Getting peak performance from evaluation
Brands need to get the very best out of their agency partners and the right evaluation process is proven to add value. Laura Forcetti, WFA Global Lead, Marketing Sourcing, explains.
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Four members of the WFA Global Sourcing Board hosted a first-of-its-kind live session at the end of May to answer WFA members’ burning questions on client-agency performance evaluations.
This live format followed another session co-led by WFA and Decideware, which also shared the results of a survey of 60 agency executives. A total 200 members attended both sessions.
At a time where most global average advertising budgets have been reduced, it is essential for clients to ensure that they get the best of their agency relationships. That means ensuring that agencies are performing the way clients expect them to but also that clients create efficient/effective environments for agencies to deliver the best outcomes. Ultimately, they need to become best-in-breed clients that agencies are keen to work for.
As explained by a member of the Board, robust agency evaluations correlate with better business performance results. That is something that they realised by simply assessing business performance of those brands that did evaluations compared to those that did not. The data showed that the ones who completed evaluations outperformed those who did not.
Seven key messages came out of the live session:
1. Performance evaluations are an opportunity to give and receive formal feedback with the goal of building stronger relationships
They create a moment to pause and reflect on the overall client-agency relationships and enable both the agency and the client to prioritise what will become more important moving forward. If procurement is leading the evaluation initiative, the improvement of overall ways of working with agencies and improvement in relationships can be seen as a symptom of a great procurement function.
2. It does not matter whether you use a tool provided by a third party or if you have your own in-house evaluation program
Both options can be great. What matters is that you own the IP of the questionnaire, so you can improve and/or evolve your performance evaluation process when you need to. However, as one member of the Board noted: “the benefit of a paid service is that it can include analysis and different cuts of the data, and the ability to compare our results to industry benchmarks.”
3. Review your overall performance evaluation program at least every 2-3 years, and ideally as often as your business changes of direction
This means the process always brings tangible benefits to both client and agency. Keep some questions that you can track year-on-year to ensure consistency across the entire relationship.
4. Take Covid-19 into consideration
In the current environment advertisers may want to evolve their metrics and incorporate some aspects around the flexibility of some agencies during these testing times such as their eagerness to collaborate and/or proactivity. Indeed 55% of those who attended the session said had adjusted or planned to adjust KPIs. As one member of the board explained these could include: “how fast your events agency came with alternative options, how some agencies were able to reuse existing assets and went proactively onto our DAM before offering more traditional options”.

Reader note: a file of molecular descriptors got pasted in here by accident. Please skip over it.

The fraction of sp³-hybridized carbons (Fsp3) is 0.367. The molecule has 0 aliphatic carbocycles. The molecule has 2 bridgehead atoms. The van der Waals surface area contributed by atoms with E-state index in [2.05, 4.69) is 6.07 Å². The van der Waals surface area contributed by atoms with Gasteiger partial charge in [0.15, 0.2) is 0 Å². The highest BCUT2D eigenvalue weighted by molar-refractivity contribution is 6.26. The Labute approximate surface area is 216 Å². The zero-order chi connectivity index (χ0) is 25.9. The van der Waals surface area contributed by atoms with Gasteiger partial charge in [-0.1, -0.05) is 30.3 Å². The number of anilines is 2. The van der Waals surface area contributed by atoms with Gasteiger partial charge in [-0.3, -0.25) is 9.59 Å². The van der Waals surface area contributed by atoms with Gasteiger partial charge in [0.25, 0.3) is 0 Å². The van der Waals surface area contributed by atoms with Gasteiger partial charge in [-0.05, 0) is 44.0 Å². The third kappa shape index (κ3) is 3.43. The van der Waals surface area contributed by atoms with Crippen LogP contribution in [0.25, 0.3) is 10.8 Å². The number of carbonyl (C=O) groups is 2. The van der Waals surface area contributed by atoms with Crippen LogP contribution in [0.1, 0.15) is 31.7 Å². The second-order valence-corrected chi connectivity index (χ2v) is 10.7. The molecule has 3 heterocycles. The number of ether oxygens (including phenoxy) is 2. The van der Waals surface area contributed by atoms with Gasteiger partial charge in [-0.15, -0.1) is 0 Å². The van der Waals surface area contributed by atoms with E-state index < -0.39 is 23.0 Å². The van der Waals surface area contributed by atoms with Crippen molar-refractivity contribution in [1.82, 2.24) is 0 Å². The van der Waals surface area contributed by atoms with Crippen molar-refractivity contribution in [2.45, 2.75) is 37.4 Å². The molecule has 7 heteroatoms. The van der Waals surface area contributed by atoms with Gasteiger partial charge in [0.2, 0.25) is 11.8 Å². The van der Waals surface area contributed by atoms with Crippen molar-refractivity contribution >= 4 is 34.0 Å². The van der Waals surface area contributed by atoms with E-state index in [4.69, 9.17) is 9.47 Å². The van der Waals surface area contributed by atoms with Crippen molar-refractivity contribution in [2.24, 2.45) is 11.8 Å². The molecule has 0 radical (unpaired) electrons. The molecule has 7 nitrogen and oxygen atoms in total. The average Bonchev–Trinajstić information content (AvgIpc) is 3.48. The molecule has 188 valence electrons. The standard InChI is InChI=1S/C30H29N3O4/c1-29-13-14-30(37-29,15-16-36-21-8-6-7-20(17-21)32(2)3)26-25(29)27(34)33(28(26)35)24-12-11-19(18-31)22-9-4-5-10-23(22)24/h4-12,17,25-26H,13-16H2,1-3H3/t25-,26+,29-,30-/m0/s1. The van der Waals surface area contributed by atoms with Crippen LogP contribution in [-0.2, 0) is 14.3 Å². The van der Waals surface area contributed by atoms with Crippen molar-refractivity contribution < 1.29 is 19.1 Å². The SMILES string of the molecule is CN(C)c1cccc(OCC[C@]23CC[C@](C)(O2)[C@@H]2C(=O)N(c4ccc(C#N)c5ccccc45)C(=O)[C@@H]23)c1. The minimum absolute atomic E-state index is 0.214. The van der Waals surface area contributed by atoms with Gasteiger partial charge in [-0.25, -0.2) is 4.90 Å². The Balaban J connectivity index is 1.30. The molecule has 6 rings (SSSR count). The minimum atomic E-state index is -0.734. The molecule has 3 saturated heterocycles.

5. It is not just about the tool selection and the completion of the questionnaire
The before and after stages are equally important. Thorough preparation is required to come up with the right set of questions and ensure that all evaluators have the skillset required to provide objective and constructive feedback. Further analysis must be undertaken once the results are in, to harmonise scores across stakeholders and markets, and internally align on the message that clients and/or agencies want to send to the other party.
6. Create a safe environment for your agencies to provide clear and honest feedback on the client performance
73% of the audience agreed that clients should always ask for feedback, with the rest opting to sometimes ask for feedback. However, in the joint WFA/Decideware survey, only 4 in 10 agencies felt that they were provided a genuine opportunity to share feedback on the client's performance. As in all relationships, pain points must be analysed from both sides, that means each question directed to the agency should have a reverse aspect where the agency is asked if the client was able to create the right circumstances for the agency to deliver the best outcome.
7. It is not enough to just ‘ask’ for feedback
Listen to it and take steps to respond during the debrief meeting. In order to give everyone time to digest the evaluation and come prepared to the debrief meeting, clients and agencies should share their respective feedback results prior to the session. An example of appropriate action following feedback from the agency could be the adaptation of internal training programs for marketers (so they can provide better briefing for example). Listening to the feedback and using it to improve both sides of the relationship will highly increase the engagement of all evaluators to take part in the initiative moving forward, as well as the quality of the overall relationship.
The Global Sourcing Board’s mission is to define world-class marketing procurement and set standards that members of our community should uphold. You can find out more about the Board’s objectives here.
For more on marketing sourcing, you can reach out to Laura at firstname.lastname@example.org.